Robert Trent Jones went to Cornell to become a golf architect, at a time when no one in golf saw a connection between golf and higher education. He spent three and a half years studying in Cornell’s various undergraduate and graduate schools. His special curriculum in “golf architecture” was made up of courses in surveying, hydraulics, landscape architecture, horticulture, agronomy, economics, chemistry, public speaking and journalism.
And after he graduated from Cornell in 1930, Jones spent another year studying sketching at Rochester School of Art before teaming up with a Canadian golf architect, Stanley Thompson.
Their first clients were members of a club in Rochester, New York but the country club went bankrupt before they finished construction. Three more clients in those first years of the depression followed into bankruptcy, and Jones and Thompson had to go as far away as Rio de Janeiro to find solvent clients.
In 1935 Trent Jones decided the new Works Progress Administration might be a good paying customer. “If the W.P.A. could spend its money,” he told me, “to put the unemployed to work raking leaves, then I didn’t see why a golf course wasn’t a legitimate relief project. Also, you’ll have a beauty spot that everyone in the community is going to enjoy for years to come.”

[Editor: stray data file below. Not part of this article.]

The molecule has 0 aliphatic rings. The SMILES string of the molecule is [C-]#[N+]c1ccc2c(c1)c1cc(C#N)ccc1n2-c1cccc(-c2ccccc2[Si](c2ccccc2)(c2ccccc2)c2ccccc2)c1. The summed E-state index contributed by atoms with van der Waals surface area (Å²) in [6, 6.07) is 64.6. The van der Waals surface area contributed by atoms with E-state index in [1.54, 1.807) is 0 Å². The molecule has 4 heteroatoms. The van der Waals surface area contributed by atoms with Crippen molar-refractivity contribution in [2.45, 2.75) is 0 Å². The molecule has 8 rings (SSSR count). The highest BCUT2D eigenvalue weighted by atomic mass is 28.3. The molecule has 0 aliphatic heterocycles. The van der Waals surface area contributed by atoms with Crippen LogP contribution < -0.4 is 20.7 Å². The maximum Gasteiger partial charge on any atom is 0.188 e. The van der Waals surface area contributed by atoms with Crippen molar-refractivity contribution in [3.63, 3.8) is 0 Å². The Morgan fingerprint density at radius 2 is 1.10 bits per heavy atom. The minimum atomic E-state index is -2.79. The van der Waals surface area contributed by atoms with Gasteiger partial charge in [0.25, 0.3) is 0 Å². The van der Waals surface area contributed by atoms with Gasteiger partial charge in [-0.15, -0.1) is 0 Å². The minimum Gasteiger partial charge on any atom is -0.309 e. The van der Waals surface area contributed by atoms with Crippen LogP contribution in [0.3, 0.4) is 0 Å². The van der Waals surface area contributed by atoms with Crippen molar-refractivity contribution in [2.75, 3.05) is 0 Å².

Over the next four years Jones designed six public courses in Illinois and New York and began to experiment with the type of course layouts that would put his mark on modern golf architecture.
For the heavy traffic of public courses, Jones came up with the innovative notion of duplicate par-3 holes to keep play moving on short holes. The duplicates were adjacent and identical in length, grade, hazards, and greens.
But it was only after the war, when money was again available to build private clubs, that Jones’ real genius for golf architecture began to flourish. He dissolved his partnership with Stanley Thompson and struck out on his own and began to change the design of golf courses in America and around the world.